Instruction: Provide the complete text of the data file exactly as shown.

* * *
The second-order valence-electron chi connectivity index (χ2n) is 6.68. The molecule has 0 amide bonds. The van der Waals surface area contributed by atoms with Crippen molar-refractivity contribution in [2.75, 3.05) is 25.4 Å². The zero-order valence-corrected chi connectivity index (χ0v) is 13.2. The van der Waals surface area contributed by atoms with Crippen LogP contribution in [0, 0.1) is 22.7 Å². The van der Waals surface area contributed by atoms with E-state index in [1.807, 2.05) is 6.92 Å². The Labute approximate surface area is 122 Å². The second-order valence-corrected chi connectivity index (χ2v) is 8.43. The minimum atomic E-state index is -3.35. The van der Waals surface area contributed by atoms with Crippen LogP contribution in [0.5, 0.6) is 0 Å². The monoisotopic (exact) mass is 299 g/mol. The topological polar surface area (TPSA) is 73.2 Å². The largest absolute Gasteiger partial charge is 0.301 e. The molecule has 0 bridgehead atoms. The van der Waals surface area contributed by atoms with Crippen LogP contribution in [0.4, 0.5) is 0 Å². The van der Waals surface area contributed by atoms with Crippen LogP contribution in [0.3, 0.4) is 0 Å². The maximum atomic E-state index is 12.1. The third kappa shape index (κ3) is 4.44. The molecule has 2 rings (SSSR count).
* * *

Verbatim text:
The second-order valence-electron chi connectivity index (χ2n) is 6.68. The molecule has 0 amide bonds. The van der Waals surface area contributed by atoms with Crippen molar-refractivity contribution in [2.75, 3.05) is 25.4 Å². The zero-order valence-corrected chi connectivity index (χ0v) is 13.2. The van der Waals surface area contributed by atoms with Crippen LogP contribution in [0, 0.1) is 22.7 Å². The van der Waals surface area contributed by atoms with E-state index in [1.807, 2.05) is 6.92 Å². The Labute approximate surface area is 122 Å². The second-order valence-corrected chi connectivity index (χ2v) is 8.43. The minimum atomic E-state index is -3.35. The van der Waals surface area contributed by atoms with Crippen LogP contribution in [0.5, 0.6) is 0 Å². The monoisotopic (exact) mass is 299 g/mol. The topological polar surface area (TPSA) is 73.2 Å². The largest absolute Gasteiger partial charge is 0.301 e. The molecule has 0 bridgehead atoms. The van der Waals surface area contributed by atoms with Crippen LogP contribution in [0.4, 0.5) is 0 Å². The van der Waals surface area contributed by atoms with Crippen LogP contribution in [0.3, 0.4) is 0 Å². The maximum atomic E-state index is 12.1. The third kappa shape index (κ3) is 4.44. The molecule has 2 rings (SSSR count).